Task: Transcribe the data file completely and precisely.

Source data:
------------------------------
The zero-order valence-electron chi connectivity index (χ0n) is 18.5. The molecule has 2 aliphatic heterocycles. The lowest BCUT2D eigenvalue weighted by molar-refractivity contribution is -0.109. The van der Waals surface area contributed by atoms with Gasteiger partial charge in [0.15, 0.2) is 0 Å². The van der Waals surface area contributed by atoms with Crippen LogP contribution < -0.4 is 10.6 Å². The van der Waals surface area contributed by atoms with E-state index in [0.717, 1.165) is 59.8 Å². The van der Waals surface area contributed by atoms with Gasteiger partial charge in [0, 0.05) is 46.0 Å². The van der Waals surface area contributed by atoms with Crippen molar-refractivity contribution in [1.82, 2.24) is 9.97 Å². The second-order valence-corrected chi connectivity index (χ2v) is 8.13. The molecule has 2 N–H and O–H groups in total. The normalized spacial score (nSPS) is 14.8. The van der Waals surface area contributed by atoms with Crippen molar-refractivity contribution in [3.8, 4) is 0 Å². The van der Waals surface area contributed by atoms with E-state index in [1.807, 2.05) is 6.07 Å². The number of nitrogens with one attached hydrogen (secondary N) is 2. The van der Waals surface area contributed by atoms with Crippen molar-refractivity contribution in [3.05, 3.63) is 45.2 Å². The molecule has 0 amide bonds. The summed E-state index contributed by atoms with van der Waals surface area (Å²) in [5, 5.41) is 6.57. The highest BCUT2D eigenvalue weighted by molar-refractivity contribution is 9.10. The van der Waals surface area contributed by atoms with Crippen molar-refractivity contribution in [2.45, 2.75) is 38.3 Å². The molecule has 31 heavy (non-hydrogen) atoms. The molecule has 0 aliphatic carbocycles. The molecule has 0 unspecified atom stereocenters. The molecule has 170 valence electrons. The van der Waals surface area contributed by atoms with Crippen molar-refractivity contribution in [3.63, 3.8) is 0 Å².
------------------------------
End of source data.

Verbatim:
The zero-order valence-electron chi connectivity index (χ0n) is 18.5. The molecule has 2 aliphatic heterocycles. The lowest BCUT2D eigenvalue weighted by molar-refractivity contribution is -0.109. The van der Waals surface area contributed by atoms with Gasteiger partial charge in [0.15, 0.2) is 0 Å². The van der Waals surface area contributed by atoms with Crippen LogP contribution < -0.4 is 10.6 Å². The van der Waals surface area contributed by atoms with E-state index in [0.717, 1.165) is 59.8 Å². The van der Waals surface area contributed by atoms with Gasteiger partial charge in [0, 0.05) is 46.0 Å². The van der Waals surface area contributed by atoms with Crippen molar-refractivity contribution in [1.82, 2.24) is 9.97 Å². The second-order valence-corrected chi connectivity index (χ2v) is 8.13. The molecule has 2 N–H and O–H groups in total. The normalized spacial score (nSPS) is 14.8. The van der Waals surface area contributed by atoms with Crippen molar-refractivity contribution in [3.8, 4) is 0 Å². The van der Waals surface area contributed by atoms with E-state index in [1.807, 2.05) is 6.07 Å². The number of nitrogens with one attached hydrogen (secondary N) is 2. The van der Waals surface area contributed by atoms with Crippen molar-refractivity contribution in [3.05, 3.63) is 45.2 Å². The molecule has 0 amide bonds. The summed E-state index contributed by atoms with van der Waals surface area (Å²) in [5, 5.41) is 6.57. The highest BCUT2D eigenvalue weighted by molar-refractivity contribution is 9.10. The van der Waals surface area contributed by atoms with Crippen molar-refractivity contribution in [2.45, 2.75) is 38.3 Å². The molecule has 31 heavy (non-hydrogen) atoms. The molecule has 0 aliphatic carbocycles. The molecule has 0 unspecified atom stereocenters. The molecule has 170 valence electrons. The van der Waals surface area contributed by atoms with Crippen molar-refractivity contribution in [3.63, 3.8) is 0 Å².